The band’s ad hoc leader is Joao Erbetta, singer/guitarist with Sao Paulo’s Los Pirata and producer and composer for TV and videogame soundtracks. The CD was recorded at L.A.’s Powow Fun Room, sonic laboratory for Pete Curry, who has played lead with the Halibuts, bass with Los Straitjackets and Davie Allan, and drums with the Torquays and Deke Dickerson. On bass is Rob Douglas, formerly with Everest and Chuck Prophet and producer of the way-cool Joe South Tribute Album. And guitarist number two, Eddie Angel, is a charter member of Los Straitjackets in addition to stints with the Planet Rockers, Neanderthals, and Ronnie Dawson – among others. (As if that weren’t enough multi-taskers, Ron Dziubla adds sax, organ, and melodica on a few tracks.)
The supergroup’s debut culls Brazilian songs from the ’70s all the way back to the ’30s. “Baia,” written by Ary Barroso (composer of the standard “Brazil”), is named for the Brazilian state Bahia and was featured in the 1944 film The Three Caballeros. It has an African-Brazilian feel, corresponding with the region’s music and culture, and Pan-Americans’ rendition is a bit smoother than the Mickey Baker version that inspired it. “Baiao,” on the other hand, is named for a rhythm from Northeast Brazil, and has a funky, Booker T. groove.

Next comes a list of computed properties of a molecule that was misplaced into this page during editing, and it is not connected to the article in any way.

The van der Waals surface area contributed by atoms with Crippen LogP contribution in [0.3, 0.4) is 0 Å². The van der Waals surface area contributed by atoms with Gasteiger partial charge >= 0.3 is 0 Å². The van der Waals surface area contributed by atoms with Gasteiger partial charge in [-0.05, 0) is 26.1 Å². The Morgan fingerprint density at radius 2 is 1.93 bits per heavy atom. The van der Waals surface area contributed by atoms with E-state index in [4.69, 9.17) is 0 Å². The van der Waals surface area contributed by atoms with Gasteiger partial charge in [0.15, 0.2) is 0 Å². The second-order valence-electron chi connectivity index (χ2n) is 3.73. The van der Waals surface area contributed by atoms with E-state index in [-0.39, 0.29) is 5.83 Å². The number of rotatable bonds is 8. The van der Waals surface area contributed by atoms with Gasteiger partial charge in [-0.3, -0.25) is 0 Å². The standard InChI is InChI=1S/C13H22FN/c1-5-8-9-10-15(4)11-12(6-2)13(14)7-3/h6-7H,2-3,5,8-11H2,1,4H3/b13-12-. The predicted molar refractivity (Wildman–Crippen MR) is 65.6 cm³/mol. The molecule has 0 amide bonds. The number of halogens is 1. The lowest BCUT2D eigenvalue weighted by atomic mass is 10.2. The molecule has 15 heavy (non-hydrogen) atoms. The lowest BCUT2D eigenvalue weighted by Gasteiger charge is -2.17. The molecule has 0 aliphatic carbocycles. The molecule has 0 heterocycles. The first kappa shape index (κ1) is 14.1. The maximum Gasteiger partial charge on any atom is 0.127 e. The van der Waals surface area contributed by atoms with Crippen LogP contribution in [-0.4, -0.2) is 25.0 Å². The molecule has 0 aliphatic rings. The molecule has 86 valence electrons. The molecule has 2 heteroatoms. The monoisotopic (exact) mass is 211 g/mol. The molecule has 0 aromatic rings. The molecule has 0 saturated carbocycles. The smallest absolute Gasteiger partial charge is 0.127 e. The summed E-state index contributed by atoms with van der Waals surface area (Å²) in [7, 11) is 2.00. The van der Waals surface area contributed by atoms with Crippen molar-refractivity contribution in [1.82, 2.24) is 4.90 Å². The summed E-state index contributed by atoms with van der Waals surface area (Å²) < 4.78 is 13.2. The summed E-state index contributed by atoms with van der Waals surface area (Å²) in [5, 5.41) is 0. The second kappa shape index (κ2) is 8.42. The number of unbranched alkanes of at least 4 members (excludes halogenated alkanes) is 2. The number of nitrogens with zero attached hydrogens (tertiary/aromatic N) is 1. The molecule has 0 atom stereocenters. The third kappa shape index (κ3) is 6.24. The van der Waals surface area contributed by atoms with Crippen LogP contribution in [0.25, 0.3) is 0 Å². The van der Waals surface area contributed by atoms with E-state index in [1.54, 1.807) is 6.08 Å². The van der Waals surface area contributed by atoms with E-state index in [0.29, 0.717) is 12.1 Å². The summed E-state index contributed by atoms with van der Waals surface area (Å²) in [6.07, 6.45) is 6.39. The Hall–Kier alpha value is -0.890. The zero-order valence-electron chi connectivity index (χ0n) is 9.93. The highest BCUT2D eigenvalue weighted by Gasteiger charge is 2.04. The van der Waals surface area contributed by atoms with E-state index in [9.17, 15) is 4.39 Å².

Erbetta plays the songs’ heads (beautifully stating the Jobim ballad “Ligia,” for instance), while Angel takes most of the solos. Their soloing duel on “Americanizada” could be a Chuck Berry/Dick Dale cutting contest.
Equal parts rock and easy-listening, this could have fit nicely between Al Caiola and the Shadows in the golden age of “electric guitar” vinyl.
This article originally appeared in VG‘s Mar. ’11 issue. All copyrights are by the author and Vintage Guitar magazine. Unauthorized replication or use is strictly prohibited.